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    The distribution of a disease within a population can be characterized by three basic questions: Who develops the disease? Where does the disease occur? When does the disease occur?
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    A rapid and dramatic increase in the occurrence of a disease is referred to as an epidemic.
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    Studies of migrant populations can be used to help distinguish whether a disease is more environmentally or genetically determined.

image A 34-year-old female domestic worker who had recently emigrated from Southeast Asia to the United States came to the emergency room with a 6-week history of cough, fever, night sweats, weakness, fatigue, and shortness of breath. Previously she had been in good health. She had experienced two uncomplicated pregnancies and deliveries, followed by a tubal sterilization. Cavitary lesions were visible on the patient’s chest x-ray. A smear of a sputum specimen revealed acid-fast bacilli. Mycobacterium tuberculosis subsequently grew from cultures of the sputum, and these organisms were susceptible to all drugs tested. The patient was placed on an initial antibiotic regimen involving four drugs administered daily under direct observation by the health care provider. After 2 weeks of daily therapy, the patient improved clinically and she was maintained on directly observed, four-drug therapy daily for the next 6 weeks. The patient remained asymptomatic, and there was no evidence of bacilli in her sputum. Her treatment regimen was reduced to two drugs administered three times each week, and she remained under direct observation for an additional 18 weeks.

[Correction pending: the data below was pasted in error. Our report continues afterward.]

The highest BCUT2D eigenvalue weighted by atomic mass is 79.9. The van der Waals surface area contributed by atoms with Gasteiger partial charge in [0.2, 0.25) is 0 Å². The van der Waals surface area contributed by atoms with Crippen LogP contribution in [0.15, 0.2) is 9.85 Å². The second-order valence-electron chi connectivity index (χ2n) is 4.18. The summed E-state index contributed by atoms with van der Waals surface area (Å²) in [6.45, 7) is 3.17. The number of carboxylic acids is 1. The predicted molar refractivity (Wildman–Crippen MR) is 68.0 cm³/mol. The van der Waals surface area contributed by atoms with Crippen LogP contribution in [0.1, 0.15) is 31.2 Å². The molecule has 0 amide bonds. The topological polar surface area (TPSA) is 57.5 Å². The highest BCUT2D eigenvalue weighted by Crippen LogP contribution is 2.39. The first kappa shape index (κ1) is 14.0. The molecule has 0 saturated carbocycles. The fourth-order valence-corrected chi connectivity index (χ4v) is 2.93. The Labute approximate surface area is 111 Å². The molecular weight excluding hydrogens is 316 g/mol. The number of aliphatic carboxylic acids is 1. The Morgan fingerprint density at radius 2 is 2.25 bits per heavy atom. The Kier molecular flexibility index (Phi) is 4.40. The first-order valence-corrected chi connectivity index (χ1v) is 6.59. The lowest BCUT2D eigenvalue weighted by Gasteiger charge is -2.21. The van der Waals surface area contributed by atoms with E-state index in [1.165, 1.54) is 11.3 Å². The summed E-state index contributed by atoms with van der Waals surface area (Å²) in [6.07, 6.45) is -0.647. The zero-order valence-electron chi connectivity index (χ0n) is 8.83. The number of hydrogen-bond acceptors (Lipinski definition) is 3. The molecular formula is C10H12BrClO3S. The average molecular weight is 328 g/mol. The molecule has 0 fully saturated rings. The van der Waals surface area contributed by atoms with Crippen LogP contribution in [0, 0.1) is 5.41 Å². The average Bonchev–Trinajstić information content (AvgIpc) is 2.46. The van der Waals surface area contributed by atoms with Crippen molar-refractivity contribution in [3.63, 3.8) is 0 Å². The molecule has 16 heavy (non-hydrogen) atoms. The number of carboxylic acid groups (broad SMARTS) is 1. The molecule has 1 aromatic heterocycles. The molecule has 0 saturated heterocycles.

The patient resided with her husband and two young children in an apartment building. Tuberculin skin tests were administered to each of the family members at the time of the patient’s initial diagnosis, and results were positive for the patient’s husband and 3-year-old daughter. Although no evidence of clinically active tuberculosis was found in either the spouse or daughter, preventive therapy was administered to all three family members. Skin testing of 54 other residents of the apartment building revealed one other infected adult, who lacked evidence of active disease and received preventive antibiotic therapy. None of the tuberculin skin tests administered to the patient’s contacts at work were positive.

Tuberculosis is caused by mycobacteria transmitted on small airborne particles that are created when an individual with pulmonary tuberculosis coughs or sneezes. Air currents circulate these particles throughout an entire room or building. When a susceptible person inhales these particles, tubercle bacilli may become established in the lungs and spread throughout the body. Usually the host’s immune system contains this initial infection within a short period of time. A small proportion (10%) of patients will develop active clinical illness months or years later, when the mycobacteria begin to replicate and cause symptoms.

As shown in Table 3–1, environmental as well as personal factors affect the likelihood of tuberculosis transmission. Each of the environmental features listed tends to increase the concentration of mycobacteria in the air. Transmission also is promoted by (1) characteristics ...

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